Mann said he has, indeed, offered neighbors who would be most impacted by the turbine remuneration for any perceived annoyance, adding that studies show that once a turbine is erected concerns about them tend to evaporate. According to Mann, he's offered residents living within 2,300 of the proposed turbine up to $2,000 annually for 20 years.
During its Wednesday night hearing on the issue, the ZBA granted cranberry grower Keith Mann's revised request for three turbines instead of four on 331 acres of land off Head of the Bay Road.
"It's a step in the right direction," Mann said. "We do intend to re-file for number five (turbine). That's near Route 25 with larger setbacks from homes - 1,800 feet."
Mann revised his request when it became clear there was not a majority of ZBA members on board for all four.
Massachusetts and federal officials have designated a 3,000-square-mile swath of ocean south of Cape Cod and the Islands available to lease to developers of commercial-scale offshore wind farms.
State officials and the U.S. Bureau of Ocean Energy Management, Regulation and Enforcement announced Tuesday a "request for interest" to find out where in the area developers might want to pursue projects.
On Tuesday the board was divided, with Mr. Murphy and Mr. Foreman arguing that Mr. Gore had erred in not requiring the town to apply for a special permit to erect the wind turbine. On the other side were Mr. Erickson and Ms. Johnson who defended Mr. Gore's ruling.
Who is right? Based on what the board's attorney, Mark Bobrowski of Concord, said, it is a gray area based upon inconsistencies in the town's zoning bylaws.
The Zoning Board of Appeals didn't get a chance to start to deliberate Wednesday night on whether or not to approve a special permit for a wind turbine project on Head of the Bay Road in South Plymouth.
Neil P. Andersen of Blacksmith Shop Road filed the appeal in November, asking the zoning board to overturn Building Commissioner Eladio R. Gore's ruling that Wind 1 did not present a nuisance by virtue of excessive noise-a ruling issued in response to a complaint by Mr. Andersen.
The proposed bylaw aims to facilitate the use of individual wind turbines while preserving the rights of neighbors and the community at-large. For instance, if approved, the bylaw would stipulate that wind turbines could only be built on lots 10 acres or larger. It also deals with such requirements as height, setbacks, noise and visibility.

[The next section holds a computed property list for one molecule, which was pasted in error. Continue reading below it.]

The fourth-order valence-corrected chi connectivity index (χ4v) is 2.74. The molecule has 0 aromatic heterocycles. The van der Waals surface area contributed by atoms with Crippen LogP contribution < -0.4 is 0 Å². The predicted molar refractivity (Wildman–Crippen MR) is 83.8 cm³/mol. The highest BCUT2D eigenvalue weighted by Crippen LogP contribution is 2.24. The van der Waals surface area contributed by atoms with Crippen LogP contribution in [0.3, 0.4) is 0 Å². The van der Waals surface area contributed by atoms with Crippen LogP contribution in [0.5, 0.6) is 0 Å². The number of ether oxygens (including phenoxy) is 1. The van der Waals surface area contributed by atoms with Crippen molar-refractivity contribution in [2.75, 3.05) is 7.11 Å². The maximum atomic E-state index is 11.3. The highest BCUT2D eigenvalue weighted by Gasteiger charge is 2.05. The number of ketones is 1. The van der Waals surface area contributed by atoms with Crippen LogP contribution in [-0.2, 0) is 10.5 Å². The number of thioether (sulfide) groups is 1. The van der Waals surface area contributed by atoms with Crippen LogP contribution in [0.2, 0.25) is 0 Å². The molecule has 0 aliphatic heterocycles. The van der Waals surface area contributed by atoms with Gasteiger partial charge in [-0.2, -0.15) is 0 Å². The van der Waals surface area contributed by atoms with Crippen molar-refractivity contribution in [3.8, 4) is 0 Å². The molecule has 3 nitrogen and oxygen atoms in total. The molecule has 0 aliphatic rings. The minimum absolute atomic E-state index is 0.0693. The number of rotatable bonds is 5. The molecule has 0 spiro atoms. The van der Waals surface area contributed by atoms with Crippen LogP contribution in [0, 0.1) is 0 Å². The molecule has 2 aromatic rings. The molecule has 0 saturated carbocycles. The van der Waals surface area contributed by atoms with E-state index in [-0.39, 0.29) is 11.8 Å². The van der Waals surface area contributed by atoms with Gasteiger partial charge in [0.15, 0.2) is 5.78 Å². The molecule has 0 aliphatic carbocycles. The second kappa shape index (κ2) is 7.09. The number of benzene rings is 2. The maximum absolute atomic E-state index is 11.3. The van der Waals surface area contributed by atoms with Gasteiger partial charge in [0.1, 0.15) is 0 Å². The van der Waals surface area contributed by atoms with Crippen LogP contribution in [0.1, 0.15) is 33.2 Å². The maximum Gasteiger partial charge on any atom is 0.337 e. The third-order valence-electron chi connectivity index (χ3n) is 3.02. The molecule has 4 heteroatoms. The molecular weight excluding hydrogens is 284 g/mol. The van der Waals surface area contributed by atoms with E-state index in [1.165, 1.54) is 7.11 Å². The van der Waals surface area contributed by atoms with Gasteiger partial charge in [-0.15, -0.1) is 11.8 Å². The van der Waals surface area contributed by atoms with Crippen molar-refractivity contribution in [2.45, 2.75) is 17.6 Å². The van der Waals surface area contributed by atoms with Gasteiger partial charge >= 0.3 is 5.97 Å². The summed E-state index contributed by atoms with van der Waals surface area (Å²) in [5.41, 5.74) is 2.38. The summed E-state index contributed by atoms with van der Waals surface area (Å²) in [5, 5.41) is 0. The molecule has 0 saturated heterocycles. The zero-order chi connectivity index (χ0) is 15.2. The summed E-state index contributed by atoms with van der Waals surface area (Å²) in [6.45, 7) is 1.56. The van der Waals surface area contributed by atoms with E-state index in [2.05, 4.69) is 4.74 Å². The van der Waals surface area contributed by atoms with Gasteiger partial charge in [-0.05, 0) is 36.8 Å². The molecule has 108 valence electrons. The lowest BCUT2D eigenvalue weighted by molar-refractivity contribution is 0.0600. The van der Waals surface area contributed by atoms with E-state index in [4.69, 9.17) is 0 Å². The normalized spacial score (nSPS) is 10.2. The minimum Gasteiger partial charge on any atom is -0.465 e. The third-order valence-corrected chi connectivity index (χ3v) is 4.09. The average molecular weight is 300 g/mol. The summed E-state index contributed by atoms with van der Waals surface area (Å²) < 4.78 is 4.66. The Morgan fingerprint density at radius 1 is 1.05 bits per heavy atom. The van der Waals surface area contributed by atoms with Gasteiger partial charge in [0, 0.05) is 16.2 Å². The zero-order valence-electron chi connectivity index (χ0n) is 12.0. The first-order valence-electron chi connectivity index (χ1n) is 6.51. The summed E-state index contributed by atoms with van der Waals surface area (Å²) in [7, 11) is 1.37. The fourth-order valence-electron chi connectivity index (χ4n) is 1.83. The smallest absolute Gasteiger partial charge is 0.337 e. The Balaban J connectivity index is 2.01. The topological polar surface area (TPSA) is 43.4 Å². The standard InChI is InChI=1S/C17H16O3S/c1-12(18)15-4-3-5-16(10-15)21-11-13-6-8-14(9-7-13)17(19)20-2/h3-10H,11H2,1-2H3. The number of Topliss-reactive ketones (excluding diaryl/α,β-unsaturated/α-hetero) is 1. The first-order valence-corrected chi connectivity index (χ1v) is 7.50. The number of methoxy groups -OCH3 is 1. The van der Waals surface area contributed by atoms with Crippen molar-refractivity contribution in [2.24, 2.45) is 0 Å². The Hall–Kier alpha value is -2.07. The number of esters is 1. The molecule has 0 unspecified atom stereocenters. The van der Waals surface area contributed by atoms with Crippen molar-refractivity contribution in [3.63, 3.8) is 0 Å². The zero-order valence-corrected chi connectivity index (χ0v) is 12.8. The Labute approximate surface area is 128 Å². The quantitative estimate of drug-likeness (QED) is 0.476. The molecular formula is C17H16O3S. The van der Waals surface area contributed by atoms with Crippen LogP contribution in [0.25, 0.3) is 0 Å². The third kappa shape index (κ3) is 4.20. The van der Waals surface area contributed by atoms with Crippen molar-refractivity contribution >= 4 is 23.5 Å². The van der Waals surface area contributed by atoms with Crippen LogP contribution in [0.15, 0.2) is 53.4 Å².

The Stop & Shop Supermarket Co.'s vision of a large wind turbine spinning above the East Gloucester salt marshes may have become the shortest lived of Cape Ann's yet-unrealized commercial wind power projects.
Plans to build a large windmill in the grocer's Bass Avenue shopping center were dealt a serious blow Thursday night by the Zoning Board of Appeals, which rejected a bid for zoning relief at the site, the first hurdle in local permitting.
City officials properly are moving forward to fashion an amendment to the zoning ordinance that would allow the siting of wind turbines in the city.
The use of wind turbines and windmills is not addressed in the city’s zoning amendment. Under the proposal being considered, they would be allowed through a special permit process before the Planning Board.
Last week the City Council Land Use Committee sent what it called a “viable ordinance” to the Planning Board. The board will set up a public hearing process. When the Planning Board hearings are completed, the City Council will hold hearings. While the two-step process may appear cumbersome, it will give residents time to air their views and will ensure that potential negative effects on neighborhoods are addressed upfront.
WAREHAM — The special Town Meeting will resume tonight at 7 in the high school auditorium.
Most of the remaining business voters must address deals with proposed zoning changes. When Town Meeting begins, voters will first continue discussion of a proposal to prohibit retail business from industrial-zoned properties. They began debating the matter before adjourning last Monday.